Basically, someone at Brenner's network mistakenly claimed every video uploaded to it as copyrighted material, meaning all of their walkthroughs which looked like someone else's got the other guy's flagged. Brenner's embarrassment was palpable. "We have released all of the claims made on our behalf, so that's been done and resolved," Brenner said, "but it still has been a very big inconvenience to people like [TheRadBrad] and others."
Brenner, in a statement to Kotaku offered to reimburse any who lost advertising revenue because of this mistake, which seems to have lasted only for today.
Scale Lab has been around only for about three months, Brenner said; it has 300 affiliates, roughly 10 percent of them devoted to gaming content. "We started up with the idea that we are going to do it better; better hands-on service for our affiliates," and no contracts locking them in to two-year commitments, as some channels have complained about their MCNs. "This was a rookie mistake."
While Scale Lab owned up to the error and sought to fix it immediately, the episode demonstrates one of the perils of copyright-enforcement-by-bot. Indeed, some other YouTubers have had their work flagged because a song in the video—otherwise licensed to appear in the game and legitimately aired in that context—matched the audio another rights holder had uploaded into YouTube's copyright-o-tron machine.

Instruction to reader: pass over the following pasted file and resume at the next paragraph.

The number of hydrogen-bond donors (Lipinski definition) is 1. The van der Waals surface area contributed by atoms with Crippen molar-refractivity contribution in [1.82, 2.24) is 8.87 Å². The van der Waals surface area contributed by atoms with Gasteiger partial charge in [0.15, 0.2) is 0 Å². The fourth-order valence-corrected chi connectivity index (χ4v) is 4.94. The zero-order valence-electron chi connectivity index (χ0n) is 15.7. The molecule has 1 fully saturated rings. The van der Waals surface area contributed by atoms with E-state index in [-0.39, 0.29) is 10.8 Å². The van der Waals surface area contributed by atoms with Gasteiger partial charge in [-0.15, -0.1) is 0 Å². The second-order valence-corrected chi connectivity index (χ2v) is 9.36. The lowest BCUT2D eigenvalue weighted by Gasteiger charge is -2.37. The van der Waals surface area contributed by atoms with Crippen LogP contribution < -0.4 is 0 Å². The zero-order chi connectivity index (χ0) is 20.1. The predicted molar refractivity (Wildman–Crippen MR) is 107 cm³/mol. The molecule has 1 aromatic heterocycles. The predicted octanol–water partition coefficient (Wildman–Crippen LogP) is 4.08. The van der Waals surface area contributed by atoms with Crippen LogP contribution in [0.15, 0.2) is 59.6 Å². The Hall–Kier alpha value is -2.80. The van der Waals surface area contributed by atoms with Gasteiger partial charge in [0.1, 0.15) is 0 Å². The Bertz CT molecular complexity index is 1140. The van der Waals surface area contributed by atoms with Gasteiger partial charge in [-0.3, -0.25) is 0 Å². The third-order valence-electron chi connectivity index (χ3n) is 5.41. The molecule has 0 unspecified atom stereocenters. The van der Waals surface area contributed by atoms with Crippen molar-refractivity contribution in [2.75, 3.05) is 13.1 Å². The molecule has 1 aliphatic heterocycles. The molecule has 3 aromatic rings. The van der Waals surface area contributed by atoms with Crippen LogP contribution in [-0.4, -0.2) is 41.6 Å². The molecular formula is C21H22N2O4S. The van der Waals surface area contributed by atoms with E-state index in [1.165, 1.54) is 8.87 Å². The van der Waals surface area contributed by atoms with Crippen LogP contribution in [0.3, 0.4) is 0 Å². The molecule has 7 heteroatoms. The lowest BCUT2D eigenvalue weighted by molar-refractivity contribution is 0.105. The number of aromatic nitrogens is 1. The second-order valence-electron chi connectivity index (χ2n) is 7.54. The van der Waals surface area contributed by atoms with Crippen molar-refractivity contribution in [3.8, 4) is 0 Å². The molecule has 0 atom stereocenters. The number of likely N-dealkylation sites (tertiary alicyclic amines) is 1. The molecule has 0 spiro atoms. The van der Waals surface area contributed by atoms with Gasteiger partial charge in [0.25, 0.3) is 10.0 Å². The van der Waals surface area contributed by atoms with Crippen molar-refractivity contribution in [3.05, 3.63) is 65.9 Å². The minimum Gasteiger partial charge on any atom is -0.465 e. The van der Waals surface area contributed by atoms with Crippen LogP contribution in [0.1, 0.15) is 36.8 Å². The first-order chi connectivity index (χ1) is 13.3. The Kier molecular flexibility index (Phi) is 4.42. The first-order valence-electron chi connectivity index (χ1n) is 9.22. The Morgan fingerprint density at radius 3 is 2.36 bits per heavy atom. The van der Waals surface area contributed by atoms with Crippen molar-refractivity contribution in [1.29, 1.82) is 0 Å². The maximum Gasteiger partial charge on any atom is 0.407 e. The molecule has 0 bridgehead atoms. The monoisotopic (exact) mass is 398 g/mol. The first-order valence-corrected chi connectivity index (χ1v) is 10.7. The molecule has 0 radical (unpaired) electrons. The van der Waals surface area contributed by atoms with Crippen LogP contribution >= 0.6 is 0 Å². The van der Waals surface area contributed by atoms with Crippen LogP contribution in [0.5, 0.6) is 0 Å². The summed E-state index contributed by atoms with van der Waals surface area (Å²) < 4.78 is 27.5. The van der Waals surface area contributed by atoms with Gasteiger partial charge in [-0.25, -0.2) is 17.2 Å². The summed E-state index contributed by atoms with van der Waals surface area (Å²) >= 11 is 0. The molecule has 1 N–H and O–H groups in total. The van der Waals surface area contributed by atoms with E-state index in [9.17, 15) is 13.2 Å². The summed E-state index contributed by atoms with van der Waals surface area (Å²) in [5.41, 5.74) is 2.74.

Maurice Tan of Deep Silver, the publisher of Saints Row IV, told Kotaku that in the week since this enforcement became more visible, Deep Silver has seen music companies holding rights to songs in the game's soundtrack releasing claims made on their behalf, "some faster than others." The volume of claims Deep Silver is aware of leads them to believe they're all "most likely automated," Tan said.
But those are rights holders to music, not necessarily games publishers nor a multichannel network, and may not be aware of why so many videos are now being flagged as containing their copyrighted work. Though Deep Silver and some other publishers have asked YouTubers to come to them with these problems, so they can help speed the process, it's ultimately up to the rights holder to work through the stack of claims and disputes in its inbox and release those that aren't legitimate. "That may take a while," Tan acknowledged.
Brenner says that Scale Lab went to YouTube immediately to have the videos it mistakenly claimed removed from the content ID scanning database. Additionally, Scale Lab was notified of all claims made on its behalf and was able to proactively release them in bulk—so this matter doesn't require a YouTuber caught in the dragnet to file a dispute to get his video free of a Scale Lab claim.
Scale Lab does not expect additional erroneous notices to be issued in its name, though if they do arise it will release all of them, Brenner said.
"We were totally in the wrong, and we owe each and every one of the channels that we inconvenienced a major apology," Brenner said, mentioning TheRadBrad by name. "Additionally, we request that any channels that lost ad revenue due to our mistake please contact us immediately so that we may reimburse them."